For example, let’s say you have an online store that sells sunglasses. Using SEO best practices, targeting the keywords for “cool sunglasses in Knoxville” also means you’re working on the “cool sunglasses” keyword more broadly. However, you do have the option of adding additional cities to your target, even if they aren’t local.
This can draw in people searching for products online after trying them on in store, something roughly half of U.S. smartphone users do. It gives some of your pages a local SEO push, and you can tap into a direct market and address both general and specific e-commerce audiences.
If you go that route, focus on large markets you can reach quickly. Even if you’re not in Chicago, it might be worth targeting Chicago and nearby cities, like Aurora, in your SEO if you can deliver to customers in these areas within one to two days. The benefit of e-commerce is your “local area” is anywhere you or your fulfillment partners can reach quickly.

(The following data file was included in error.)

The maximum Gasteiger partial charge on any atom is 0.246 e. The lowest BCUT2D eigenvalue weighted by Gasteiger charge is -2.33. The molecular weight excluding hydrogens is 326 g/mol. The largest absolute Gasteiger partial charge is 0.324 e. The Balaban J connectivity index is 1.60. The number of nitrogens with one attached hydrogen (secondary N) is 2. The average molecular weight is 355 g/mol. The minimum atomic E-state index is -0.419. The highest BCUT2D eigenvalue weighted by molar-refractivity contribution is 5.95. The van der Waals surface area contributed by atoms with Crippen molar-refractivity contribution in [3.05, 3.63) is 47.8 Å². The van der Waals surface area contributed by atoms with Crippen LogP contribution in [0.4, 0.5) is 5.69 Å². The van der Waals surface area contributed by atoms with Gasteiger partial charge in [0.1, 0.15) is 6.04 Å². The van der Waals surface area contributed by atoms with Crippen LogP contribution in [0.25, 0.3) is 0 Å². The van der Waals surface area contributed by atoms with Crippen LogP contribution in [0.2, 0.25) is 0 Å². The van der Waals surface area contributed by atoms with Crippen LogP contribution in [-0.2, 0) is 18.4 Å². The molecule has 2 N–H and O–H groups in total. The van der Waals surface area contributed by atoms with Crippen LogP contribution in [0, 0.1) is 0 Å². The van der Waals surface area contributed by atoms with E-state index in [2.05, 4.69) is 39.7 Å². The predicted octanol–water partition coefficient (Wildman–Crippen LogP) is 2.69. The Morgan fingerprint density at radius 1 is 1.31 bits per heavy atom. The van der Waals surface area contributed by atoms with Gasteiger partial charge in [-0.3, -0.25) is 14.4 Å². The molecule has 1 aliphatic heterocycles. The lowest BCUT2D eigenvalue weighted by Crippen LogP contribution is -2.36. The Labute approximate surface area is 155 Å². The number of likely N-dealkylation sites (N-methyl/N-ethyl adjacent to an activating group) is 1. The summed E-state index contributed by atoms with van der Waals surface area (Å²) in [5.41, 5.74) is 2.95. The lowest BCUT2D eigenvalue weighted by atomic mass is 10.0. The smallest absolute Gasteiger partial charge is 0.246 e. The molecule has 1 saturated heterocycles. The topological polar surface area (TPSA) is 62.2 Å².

Start this process by reviewing your existing orders. Find the markets with the most recurring purchases and those with the most lucrative purchases. These are the best places to start A/B testing with keywords.
Key takeaway: It’s time to align your marketing strategy
Now, you have the perfect set of tactics to start implementing that will give your e-commerce efforts a boost throughout the remainder of the year. Ultimately, to build trust with your customers — and ultimately boost sales — you must prioritize their experience, focusing your e-commerce marketing tactics on making it easier for them to get what they want. You can’t go wrong with that strategy.